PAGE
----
Lawrence Block

block_lawrence01I was out walking recently, and I thought of an incident involving Don Westlake and Stanley Ellin and editor Lee Wright. They’re all gone now, and it struck me that, if I wasn’t the only person around who knew the story, I was probably the only one at all likely to tell it. And was it worth the telling? I decided it was.


Photo: Ichiro Okada for Mystery Scene

Once upon a time, many long years ago, Random House had the curious custom of printing, on the front flap of the dust jacket and generally immediately below the retail price, the initials of the book’s title. I have no idea who thought this up, or why he thought it was a good idea, but this is what they did, and some of us noticed it.

One who noticed was Stanley Ellin, a Random House author edited by the legendary Lee Wright, and in 1960 Ellin published his fourth novel, with the title The Winter After This Summer.

Donald Westlake and I were two others who were aware of this Random House quirk, and when we learned what Ellin had called his new book, we rushed to the store to check. And yes, by God, there it was on the jacket flap: T.W.A.T.S.

Don was a Random House author himself by then, and Lee was his editor. And on his next visit to her office he found Ellin’s novel on her bookshelf and showed her the jacket flap.

“Twats?” she said, puzzled. “Twats? Twats?”

It became abundantly clear that she was unfamiliar with the word, and thus it became Don’s duty to tell her gently that twat was a vulgar colloquialism referring to the vulva. It was manifestly less offensive than the C-word, perhaps because it sounded more silly than nasty, but it was by no means a word to be uttered in polite company.

Or featured on a jacket flap.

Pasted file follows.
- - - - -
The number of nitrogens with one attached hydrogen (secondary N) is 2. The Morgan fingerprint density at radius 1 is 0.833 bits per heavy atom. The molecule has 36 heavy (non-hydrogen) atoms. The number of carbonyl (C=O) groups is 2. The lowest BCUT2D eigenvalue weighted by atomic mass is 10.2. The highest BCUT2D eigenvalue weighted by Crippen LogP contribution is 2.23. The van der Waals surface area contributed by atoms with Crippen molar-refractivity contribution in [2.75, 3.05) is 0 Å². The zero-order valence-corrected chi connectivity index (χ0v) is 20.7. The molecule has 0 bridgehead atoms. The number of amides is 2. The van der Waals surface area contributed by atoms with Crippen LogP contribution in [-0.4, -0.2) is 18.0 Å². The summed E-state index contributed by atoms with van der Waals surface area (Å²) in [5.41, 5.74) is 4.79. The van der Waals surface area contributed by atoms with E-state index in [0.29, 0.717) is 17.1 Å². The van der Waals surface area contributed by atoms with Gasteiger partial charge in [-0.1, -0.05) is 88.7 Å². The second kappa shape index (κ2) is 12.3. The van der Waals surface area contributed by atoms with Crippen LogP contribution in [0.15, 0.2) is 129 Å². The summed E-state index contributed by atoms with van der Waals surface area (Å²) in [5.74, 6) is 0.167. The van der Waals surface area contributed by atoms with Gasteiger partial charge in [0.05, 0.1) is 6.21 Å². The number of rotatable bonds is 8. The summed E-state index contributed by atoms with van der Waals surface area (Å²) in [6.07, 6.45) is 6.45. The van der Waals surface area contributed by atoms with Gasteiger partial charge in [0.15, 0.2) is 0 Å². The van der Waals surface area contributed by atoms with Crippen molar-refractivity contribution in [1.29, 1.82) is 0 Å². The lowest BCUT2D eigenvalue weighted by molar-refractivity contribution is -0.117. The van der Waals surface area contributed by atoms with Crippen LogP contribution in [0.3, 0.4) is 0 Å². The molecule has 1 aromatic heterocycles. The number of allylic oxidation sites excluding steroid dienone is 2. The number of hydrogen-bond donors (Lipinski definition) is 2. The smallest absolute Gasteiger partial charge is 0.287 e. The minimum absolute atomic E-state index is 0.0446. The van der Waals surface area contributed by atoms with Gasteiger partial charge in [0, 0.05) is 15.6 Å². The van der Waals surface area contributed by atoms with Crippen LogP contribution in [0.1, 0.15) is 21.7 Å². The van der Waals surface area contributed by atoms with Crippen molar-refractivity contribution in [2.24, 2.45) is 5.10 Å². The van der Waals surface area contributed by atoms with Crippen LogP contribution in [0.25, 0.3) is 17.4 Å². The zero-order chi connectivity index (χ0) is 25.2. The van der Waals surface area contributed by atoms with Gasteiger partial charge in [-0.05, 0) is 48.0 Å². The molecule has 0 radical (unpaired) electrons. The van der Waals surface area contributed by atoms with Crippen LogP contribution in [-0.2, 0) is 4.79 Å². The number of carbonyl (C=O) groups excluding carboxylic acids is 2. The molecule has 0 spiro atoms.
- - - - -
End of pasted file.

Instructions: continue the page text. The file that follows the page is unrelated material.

In the fullness of time, Don and Stan Ellin became friends, and Don confirmed what we had both taken for granted, that the title’s acronym had not been coincidental. He had indeed noted the titular initials on his other Random House books, and decided there ought to be a way to take advantage of it. And he had a novel written, and he needed a title for it, and he was supposed to be creative, so he ought to be able to come up with something.

Had it been an historical western, Sam Houston in Texas might have been a possibility. Or he could have tried—oh, never mind. The Winter After This Summer is the one up with which he came, and he decided he liked it just fine on its own merits. It had a nice literary feel to it, and seemed to go with the book. It was hard to say what it meant, exactly, but that might have been what gave it that nice literary feel. He submitted the manuscript with that title on it, and nobody ever asked him to change it.

“And it was just the right word,” he said. “Not something that would leap off the jacket at you. It just sort of lurked there.”

And, as it turned out, it had one more thing going for it: Lee Wright had never heard of it.

I remembered this story during a morning walk, and it came to me not because I was thinking of Stanley Ellin—whom I did come to know, though not well. It came to me because I was thinking of Twitter, and people who tweet all the damn time, and wondering if there was a word for them. You can probably figure out how I got from there to The Winter After This Summer.